In most cases there is no preparation is needed at all, but if there is something important then your doctor will surely tell you about it.
However, you should try to quit your daily medications before the treatment and quit smoking too as it can interfere with your recovery.
You should plan someone to drive you home since it’s not safe to drive after the treatment.
What Are Risks Of Cryosurgery?
Just like every surgery there are some risks of cryosurgery, so it’s better to know about them before you experience them.
Here are some common side effects of cryosurgery:
- Pain in the treated area which should subside after few weeks
- Discoloration of the skin
- Risk of infection
What Happens After Cryosurgery?
After the surgery is finished you can go home but make sure you bring someone to drive you home.
However, if you had an internal organ cryosurgery then then your doctor may recommend you to stay in the hospital For one or two days.
After that you can go home, but once you go you need to protect your treated area and keep it clean especially the incisions.
Changing bandages can also be s good option to prevent infection, so you should visit your doctor to change bandages once they worn out.
You may feel some amount of pain but it can be relieved with OTC pain relievers.
This pain should go away After three days, the same goes and you will fully recovery in two to three weeks but it varies from patient to patient so even if your recovery takes time do not feel down.
Sometimes you may need more than one sessions since one session isn’t enough.
Lastly, if you have some more health concerns related to cryosurgery then you should ask your surgeon about it.
Can cryosurgery help after traditional open surgery has failed?
Yes. Cryosurgery is an excellent option if previous surgery has failed. After a failed surgery, the remaining nerve stump may be encased in scar tissue, and freezing it is an excellent option. Cryosurgery can even work if a “stump neuroma” is present.
Is cryosurgery covered by insurance?
This depends entirely on what type of insurance plan you have. Some cover cryotherapy for Morton’s neuroma, but some don’t. It’s best to call our offices and we’ll check with your insurance company.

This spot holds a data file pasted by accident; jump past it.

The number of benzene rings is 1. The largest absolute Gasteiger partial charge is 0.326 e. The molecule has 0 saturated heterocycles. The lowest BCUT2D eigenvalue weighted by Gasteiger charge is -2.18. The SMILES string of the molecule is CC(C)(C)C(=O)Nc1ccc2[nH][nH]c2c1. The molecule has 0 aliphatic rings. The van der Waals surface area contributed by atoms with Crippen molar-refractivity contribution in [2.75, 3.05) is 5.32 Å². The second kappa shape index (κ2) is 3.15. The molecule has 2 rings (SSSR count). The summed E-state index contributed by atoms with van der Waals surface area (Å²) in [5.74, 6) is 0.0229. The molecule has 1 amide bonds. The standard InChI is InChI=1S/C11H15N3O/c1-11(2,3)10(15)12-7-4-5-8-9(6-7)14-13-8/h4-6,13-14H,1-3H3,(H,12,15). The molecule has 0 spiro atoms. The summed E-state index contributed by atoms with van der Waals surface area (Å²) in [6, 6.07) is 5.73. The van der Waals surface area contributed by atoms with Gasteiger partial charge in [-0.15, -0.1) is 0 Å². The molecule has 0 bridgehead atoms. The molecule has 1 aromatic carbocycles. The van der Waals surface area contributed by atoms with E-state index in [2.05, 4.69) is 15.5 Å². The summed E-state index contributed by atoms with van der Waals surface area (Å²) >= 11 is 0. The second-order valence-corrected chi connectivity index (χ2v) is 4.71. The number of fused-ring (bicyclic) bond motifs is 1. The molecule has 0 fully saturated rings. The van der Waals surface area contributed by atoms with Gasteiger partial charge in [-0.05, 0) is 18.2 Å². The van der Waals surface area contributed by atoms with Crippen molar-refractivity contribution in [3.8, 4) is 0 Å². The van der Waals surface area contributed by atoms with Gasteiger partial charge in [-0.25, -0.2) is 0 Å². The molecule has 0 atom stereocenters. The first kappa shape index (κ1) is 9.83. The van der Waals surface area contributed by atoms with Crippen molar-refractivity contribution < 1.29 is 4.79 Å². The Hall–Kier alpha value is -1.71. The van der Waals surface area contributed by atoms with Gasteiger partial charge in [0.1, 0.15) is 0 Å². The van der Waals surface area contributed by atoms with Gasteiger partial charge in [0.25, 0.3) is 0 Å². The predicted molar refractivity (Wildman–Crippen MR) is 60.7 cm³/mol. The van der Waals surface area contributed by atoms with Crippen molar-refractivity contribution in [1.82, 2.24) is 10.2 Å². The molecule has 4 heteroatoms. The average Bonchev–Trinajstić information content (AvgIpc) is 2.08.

Can both feet be treated in the same visit?
Circumstances are different for each patient, but podiatrists almost always chooses to treat one neuroma at a time. Treating both feet during the same visit often causes an unnecessarily long recovery time.
I have both a Morton’s neuroma and a bursa problem. Can cryosurgery treat both?
These two conditions commonly occur together. Cryosurgery is an excellent treatment for both. Note that if the bursa is large and extremely inflamed, then a cortisone injection may also be necessary.
Does cryosurgery provide permanent relief?
The vast majority of patients have no recurrence of Morton’s neuroma, but recurrence is possible. A review of our case records shows that very few patients need a second treatment to resolve their symptoms.
Is there scientific evidence that cryosurgery is effective?
While not many large studies have been conducted, physicians who use cryotherapy generally get very good results. In our office in Robinson cryosurgery for Morton’s neuromas achieves an 70-80% success rate, and this is a conservative estimate. To put this question in perspective, there’s very little evidence that cortisone injections are effective for the long-term treatment of this condition.
Is cryosurgery safe?
Yes. It’s actually much safer than older, more invasive procedures.
What are some potential side-effects or complications of cryosurgery?
While cryosurgery is extremely safe, any procedure carries a risk. This risk is small, and from a safety and effectiveness standpoint, cryosurgery makes sense. It’s also important to note that choosing to do nothing carries risks: over time, the condition may worsen or develop complications on its own.
- Mild infection that usually goes away without treatment.
- Mild sensory damage to the foot, usually at the location of the neuroma. This is very, very rare.
- Scarring, mainly in patients with a genetic predisposition to scar formation.
I’ve heard cryosurgery can cause permanent numbness. Is this true?
It’s so rare it almost never happens. Occasionally patients experience a slight decrease in sensation, but this almost always goes away in a matter of weeks.